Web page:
Paris may be the food mecca of the world for as long as any of us can remember, but the world has caught up, if not already surpassed, the culinary expectations offered by a gastronomical fortress. In the realm of gut-fueled travel, the following five culinary destinations around the world may not be the most obvious picks, but they are the cities you'll be glad you visit for the sake of your appetite. From Tokyo to Oaxaca, eat your way through a variety of cuisines in a consistently unique physical backdrop. Bon appetit!
1. Tokyo, Japan
Boasting more Michelin stars in the world than any other city, Tokyo is undeniably a culinary adventure warranted on everyone's bucket list. The city's Tsukiji Fish Market -- the world's largest seafood market -- sells some 5 million pounds of fish per day, most of which is destined to be prepared for sushi. The city caters to both the chic and casual palate, but still be sure to brush up on Japanese dining ettiquette before you venture out and check out some of the city's best restaurants.
2. Cape Town, South Africa
In a city of some 5 million ethnically diverse residents, it's no wonder why Cape Town boasts a rainbow of cuisine. In the days of colonialism, Cape Town was settled by the English, Dutch, French and German and has taken on these influences, alongside those of other cultures, such as Malay and Indian. With surrounding mountains, pristine beaches, a developed wine culture, and unique fauna and flora, Cape Town takes the cake as South Africa's most enjoyable cities for wining and dining.
3. Lyon, France
Food and France have always been synonymous, but Paris isn't the only showstopper in the country for the culinary connoisseurs. Pioneered by chef Paul Bocuse, Lyon has gained reputation as a culinary capital of the world with both budget-friednly and haute-cuisine options. Lyon is the city of charcuterie, a branch of cooking devoted to prepared meat products, primarily pork. In fact, Lyon is all about enjoying pig in more ways than previously imaginable -- pig fried in pig fat, pig brain dressed in a porky vinaigrette, creamy pig lard salad, pig belly mixed with vinegary lentils, pig intenstines blown up like a balloon and stuffed with none other than pig intestines, pig bladder stuffed with chicken, pig intestines filled with pig blood, pig stuffed with sausage. If you're looking for a salad at a dining establishment, don't expect much. The focus is decidedly on the other side of the gastronomic spectrum.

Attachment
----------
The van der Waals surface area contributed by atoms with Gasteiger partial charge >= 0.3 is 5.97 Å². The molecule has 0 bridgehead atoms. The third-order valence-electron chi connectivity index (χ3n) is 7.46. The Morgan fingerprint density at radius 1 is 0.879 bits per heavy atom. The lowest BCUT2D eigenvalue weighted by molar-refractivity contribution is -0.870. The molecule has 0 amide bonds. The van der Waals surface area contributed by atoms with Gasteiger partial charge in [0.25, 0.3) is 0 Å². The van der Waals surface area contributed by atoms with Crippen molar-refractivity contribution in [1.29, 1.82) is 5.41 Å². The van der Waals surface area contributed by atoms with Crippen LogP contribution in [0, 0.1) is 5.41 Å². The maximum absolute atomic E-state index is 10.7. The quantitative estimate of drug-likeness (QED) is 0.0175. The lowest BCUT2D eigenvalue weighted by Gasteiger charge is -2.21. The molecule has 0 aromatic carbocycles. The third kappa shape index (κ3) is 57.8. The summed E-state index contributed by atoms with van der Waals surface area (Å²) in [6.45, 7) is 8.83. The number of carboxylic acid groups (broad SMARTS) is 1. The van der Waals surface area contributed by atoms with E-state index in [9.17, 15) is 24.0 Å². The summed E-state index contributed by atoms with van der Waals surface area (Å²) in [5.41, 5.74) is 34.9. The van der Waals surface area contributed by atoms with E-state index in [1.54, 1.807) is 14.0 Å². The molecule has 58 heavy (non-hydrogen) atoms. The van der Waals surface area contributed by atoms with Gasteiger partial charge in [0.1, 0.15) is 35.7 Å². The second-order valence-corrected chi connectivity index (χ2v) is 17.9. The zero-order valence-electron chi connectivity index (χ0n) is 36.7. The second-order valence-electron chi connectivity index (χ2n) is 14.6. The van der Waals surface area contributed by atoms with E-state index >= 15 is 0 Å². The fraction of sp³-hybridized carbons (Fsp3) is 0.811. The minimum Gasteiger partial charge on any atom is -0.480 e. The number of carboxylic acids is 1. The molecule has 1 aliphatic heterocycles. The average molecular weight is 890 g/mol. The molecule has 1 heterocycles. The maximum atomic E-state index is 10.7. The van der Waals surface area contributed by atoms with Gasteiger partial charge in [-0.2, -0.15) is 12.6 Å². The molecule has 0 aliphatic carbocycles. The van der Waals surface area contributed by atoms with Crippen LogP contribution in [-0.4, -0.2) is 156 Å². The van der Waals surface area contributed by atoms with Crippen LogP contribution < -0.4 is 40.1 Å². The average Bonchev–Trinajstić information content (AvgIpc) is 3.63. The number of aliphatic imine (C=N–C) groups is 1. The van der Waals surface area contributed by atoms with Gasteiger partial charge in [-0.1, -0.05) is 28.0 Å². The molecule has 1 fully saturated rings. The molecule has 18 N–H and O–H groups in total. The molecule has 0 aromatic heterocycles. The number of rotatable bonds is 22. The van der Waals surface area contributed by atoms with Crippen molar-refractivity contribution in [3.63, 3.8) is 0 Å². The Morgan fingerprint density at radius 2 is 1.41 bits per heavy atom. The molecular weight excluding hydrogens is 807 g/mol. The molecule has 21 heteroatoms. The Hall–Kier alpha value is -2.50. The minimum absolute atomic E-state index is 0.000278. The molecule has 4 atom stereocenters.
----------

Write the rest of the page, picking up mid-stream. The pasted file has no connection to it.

4. Istanbul, Turkey
Istanbul is known for its street food culture, but the options in this colorful city that stretches between two continents are endless. From stunning panoramic city views enjoyed over a luxury dinner at the Mamara Hotel in central Taksim to a belly full of kumpir, a street-side baked potato topped with a mountain of self-chosen add-ons, in the idyllic fisherman's neighborhood of Ortakoy, Istanbul accomodates every palate.
The city is famous for its mezze-style dining style, during which restaurant go-ers are approached with a large plate topped with 20-some cold appetizer starters. After picking a handful of their favorites and washing them down with a shared bottle of Raki, they end the meal with a fish dish. But Istanbul can't be fully appreciated unless a kepab night is in the cards as well as a walk through its various markets where fresh vegetables, spices, meats, cheese, and pickled vegetables are routinely sold.
5. Oaxaca, Mexico
Every October, Oaxaca’s culinary prowess is celebrated at the Food of the Gods Festival. Oaxaca is known as the “land of the seven moles.” Mole is a type of sauce that is quite complex to prepare, and Oaxaca boasts more than one of them – negro, rojo, coloradito, amarillo, verde, chichilo, and manchamantel. The best known of these is the mole negro, which includes chocolate, chili peppers, onions, garlic, a plant called hoja santa, and more. Also popular for its chocolate, Oaxaca actually doesn’t grow much cocoa. Most of its beans come from Chiapas and Tabasco, but Oaxaca is one of the best places in Mexico to purchase chocolate alongside a variety of fragrant spices and munch on the mix. And if you are looking for something a bit more adventurous, get into the local practice of eating insects. Oaxacans love their grasshoppers paired with wedges of lime.